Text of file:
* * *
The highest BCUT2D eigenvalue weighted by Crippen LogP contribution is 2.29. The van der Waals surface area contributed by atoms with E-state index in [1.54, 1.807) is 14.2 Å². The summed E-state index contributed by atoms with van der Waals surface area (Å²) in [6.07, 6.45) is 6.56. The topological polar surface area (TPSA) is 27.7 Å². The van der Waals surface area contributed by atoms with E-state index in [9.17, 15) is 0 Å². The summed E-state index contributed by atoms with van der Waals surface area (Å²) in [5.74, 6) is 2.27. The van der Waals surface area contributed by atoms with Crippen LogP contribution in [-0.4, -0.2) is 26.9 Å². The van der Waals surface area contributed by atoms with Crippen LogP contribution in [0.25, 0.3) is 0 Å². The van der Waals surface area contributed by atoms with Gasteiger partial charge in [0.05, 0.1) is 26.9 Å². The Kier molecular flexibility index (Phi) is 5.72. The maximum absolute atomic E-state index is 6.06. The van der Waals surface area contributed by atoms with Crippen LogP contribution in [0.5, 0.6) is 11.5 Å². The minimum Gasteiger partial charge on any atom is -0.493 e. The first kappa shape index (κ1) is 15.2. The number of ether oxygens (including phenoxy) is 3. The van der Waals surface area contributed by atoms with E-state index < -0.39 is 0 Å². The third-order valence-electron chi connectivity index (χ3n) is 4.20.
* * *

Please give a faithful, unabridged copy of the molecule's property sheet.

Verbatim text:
The highest BCUT2D eigenvalue weighted by Crippen LogP contribution is 2.29. The van der Waals surface area contributed by atoms with E-state index in [1.54, 1.807) is 14.2 Å². The summed E-state index contributed by atoms with van der Waals surface area (Å²) in [6.07, 6.45) is 6.56. The topological polar surface area (TPSA) is 27.7 Å². The van der Waals surface area contributed by atoms with E-state index in [9.17, 15) is 0 Å². The summed E-state index contributed by atoms with van der Waals surface area (Å²) in [5.74, 6) is 2.27. The van der Waals surface area contributed by atoms with Crippen LogP contribution in [-0.4, -0.2) is 26.9 Å². The van der Waals surface area contributed by atoms with Crippen LogP contribution in [0.25, 0.3) is 0 Å². The van der Waals surface area contributed by atoms with Gasteiger partial charge in [0.05, 0.1) is 26.9 Å². The Kier molecular flexibility index (Phi) is 5.72. The maximum absolute atomic E-state index is 6.06. The van der Waals surface area contributed by atoms with Crippen LogP contribution in [0.5, 0.6) is 11.5 Å². The minimum Gasteiger partial charge on any atom is -0.493 e. The first kappa shape index (κ1) is 15.2. The number of ether oxygens (including phenoxy) is 3. The van der Waals surface area contributed by atoms with E-state index < -0.39 is 0 Å². The third-order valence-electron chi connectivity index (χ3n) is 4.20.